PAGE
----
The release of the critically-acclaimed reboot, Casino Royale, appeared to pave the way for the James Bond franchise to churn out movies well into the next century. Unfortunately, precarious finances at MGM studios have stymied any additional plans for a second sequel to be made with the current Bond, Daniel Craig. And that may not be such a bad thing, argues New Republic contributor Isaac Chotiner.
After reading and assessing Sinclair McKay's strenuously detailed history of the franchise, The Man With The Golden Touch, Chotiner realized that it's about time for 007 to die off. How did the one-time fan get to this dark place? Well, after studying up on the minutiae of the twenty-two film series (one tidbit: Cary Grant could have been the first with a license to kill if he had agreed to sign more than a one-picture deal), he finally admits that any shred of "artistic merit" has been tossed aside in favor of canny commercial instincts. He explains the rationale for this not-so-stunning, but persuasive, conclusion:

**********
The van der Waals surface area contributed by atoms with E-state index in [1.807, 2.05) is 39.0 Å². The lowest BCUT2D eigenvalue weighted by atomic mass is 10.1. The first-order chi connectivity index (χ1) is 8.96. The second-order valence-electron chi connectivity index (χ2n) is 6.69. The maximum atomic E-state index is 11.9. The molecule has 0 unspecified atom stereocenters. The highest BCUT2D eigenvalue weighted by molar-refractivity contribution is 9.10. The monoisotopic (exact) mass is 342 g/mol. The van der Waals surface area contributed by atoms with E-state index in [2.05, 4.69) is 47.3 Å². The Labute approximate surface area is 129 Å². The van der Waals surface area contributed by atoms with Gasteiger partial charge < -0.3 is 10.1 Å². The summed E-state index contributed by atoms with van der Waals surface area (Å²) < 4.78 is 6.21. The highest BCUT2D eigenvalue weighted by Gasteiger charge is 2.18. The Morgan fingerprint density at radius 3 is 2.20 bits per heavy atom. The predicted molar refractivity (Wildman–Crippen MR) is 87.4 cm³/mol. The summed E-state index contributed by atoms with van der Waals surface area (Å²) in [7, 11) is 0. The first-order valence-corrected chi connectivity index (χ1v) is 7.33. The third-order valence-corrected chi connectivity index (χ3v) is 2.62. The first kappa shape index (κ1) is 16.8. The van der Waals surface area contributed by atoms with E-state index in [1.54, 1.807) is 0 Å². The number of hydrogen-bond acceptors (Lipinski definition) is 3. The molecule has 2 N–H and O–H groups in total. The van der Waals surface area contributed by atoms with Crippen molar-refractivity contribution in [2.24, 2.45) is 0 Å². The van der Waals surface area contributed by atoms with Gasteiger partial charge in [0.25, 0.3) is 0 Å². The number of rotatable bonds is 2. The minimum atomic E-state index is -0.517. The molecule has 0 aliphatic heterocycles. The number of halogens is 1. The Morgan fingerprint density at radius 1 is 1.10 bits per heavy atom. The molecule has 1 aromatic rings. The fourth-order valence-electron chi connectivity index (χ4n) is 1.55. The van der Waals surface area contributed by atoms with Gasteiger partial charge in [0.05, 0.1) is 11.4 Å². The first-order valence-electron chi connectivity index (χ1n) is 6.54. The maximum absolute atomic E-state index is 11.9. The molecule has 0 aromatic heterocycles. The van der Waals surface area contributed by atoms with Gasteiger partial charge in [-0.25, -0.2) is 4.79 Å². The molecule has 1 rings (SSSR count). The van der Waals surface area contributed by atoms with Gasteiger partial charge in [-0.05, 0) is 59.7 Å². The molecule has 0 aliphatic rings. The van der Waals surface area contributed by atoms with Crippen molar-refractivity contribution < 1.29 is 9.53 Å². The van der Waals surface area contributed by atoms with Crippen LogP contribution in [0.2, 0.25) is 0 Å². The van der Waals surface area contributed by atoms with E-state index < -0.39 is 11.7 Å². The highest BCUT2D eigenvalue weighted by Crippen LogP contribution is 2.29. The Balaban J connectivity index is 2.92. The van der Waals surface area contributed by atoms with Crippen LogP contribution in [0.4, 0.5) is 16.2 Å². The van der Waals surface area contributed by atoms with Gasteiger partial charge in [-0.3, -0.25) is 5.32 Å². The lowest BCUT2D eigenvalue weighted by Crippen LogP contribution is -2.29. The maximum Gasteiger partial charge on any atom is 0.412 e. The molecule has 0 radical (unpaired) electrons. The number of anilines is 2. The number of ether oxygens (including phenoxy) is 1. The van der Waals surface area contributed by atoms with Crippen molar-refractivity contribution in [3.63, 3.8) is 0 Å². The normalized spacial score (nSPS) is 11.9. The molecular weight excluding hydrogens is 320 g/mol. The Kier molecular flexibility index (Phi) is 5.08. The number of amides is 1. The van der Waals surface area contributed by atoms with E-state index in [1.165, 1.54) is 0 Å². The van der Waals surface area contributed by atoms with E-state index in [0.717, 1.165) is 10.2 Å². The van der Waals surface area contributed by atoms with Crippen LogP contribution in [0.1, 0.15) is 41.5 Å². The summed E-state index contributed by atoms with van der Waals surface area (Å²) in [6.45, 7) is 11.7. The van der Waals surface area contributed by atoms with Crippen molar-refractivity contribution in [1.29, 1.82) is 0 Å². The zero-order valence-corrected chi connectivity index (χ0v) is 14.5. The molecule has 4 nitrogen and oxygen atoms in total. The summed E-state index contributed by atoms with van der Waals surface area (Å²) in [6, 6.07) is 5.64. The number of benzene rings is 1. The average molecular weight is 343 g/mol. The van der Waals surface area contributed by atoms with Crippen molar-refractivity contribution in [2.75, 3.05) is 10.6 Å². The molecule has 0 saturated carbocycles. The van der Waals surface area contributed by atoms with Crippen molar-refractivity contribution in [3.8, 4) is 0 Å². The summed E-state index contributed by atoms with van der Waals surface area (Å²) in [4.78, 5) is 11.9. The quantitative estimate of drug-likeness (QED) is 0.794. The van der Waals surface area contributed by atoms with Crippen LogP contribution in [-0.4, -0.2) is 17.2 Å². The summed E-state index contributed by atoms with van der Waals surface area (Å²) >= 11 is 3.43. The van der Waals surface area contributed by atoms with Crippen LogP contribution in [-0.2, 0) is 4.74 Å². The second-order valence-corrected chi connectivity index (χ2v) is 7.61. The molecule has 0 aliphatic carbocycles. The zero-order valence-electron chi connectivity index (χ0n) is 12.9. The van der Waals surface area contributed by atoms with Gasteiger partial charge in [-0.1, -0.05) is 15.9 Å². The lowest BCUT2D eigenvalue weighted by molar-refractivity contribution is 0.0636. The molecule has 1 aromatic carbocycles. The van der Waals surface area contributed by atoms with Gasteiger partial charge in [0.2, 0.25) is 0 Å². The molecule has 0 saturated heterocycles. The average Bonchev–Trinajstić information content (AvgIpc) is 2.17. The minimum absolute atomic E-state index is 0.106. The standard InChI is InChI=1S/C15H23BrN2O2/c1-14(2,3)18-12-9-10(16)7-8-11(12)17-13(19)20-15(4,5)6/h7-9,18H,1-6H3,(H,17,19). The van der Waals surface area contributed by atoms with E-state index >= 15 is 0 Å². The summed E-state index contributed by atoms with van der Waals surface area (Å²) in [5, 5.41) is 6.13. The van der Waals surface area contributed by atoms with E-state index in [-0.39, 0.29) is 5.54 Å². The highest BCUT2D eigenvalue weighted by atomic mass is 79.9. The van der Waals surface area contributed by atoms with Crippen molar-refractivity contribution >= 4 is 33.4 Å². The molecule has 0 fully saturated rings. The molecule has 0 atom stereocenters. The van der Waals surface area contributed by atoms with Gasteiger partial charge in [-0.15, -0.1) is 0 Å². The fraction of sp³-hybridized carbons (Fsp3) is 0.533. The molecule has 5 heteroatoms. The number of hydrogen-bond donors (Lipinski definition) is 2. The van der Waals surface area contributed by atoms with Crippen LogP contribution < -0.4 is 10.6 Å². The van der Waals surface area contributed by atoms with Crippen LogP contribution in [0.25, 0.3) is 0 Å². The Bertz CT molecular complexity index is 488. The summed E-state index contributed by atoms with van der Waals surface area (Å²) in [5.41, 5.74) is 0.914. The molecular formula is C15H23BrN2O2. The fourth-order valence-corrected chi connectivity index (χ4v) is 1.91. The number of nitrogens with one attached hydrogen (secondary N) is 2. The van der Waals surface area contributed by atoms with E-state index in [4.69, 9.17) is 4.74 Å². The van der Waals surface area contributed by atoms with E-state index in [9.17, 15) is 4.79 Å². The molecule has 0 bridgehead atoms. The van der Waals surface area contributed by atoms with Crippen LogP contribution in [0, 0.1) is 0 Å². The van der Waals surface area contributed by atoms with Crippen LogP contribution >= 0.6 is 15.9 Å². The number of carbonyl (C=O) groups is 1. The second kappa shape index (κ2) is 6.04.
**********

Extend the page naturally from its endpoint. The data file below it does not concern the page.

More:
Even if this history shows the canniness of the filmmakers’ commercial instincts, the movies themselves—especially of late—live in an unchanging male fantasyland and are completely without artistic merit. A true Bond fan must ruefully concede as much. My greatest fear used to be that the series would end, but now that thought is oddly appealing.
Still, Chotiner had kinder words to say about the British spy than period thriller-writer John Le Carré, who dismissed Bond as a "Neo-fascist gangster."
This article is from the archive of our partner The Wire.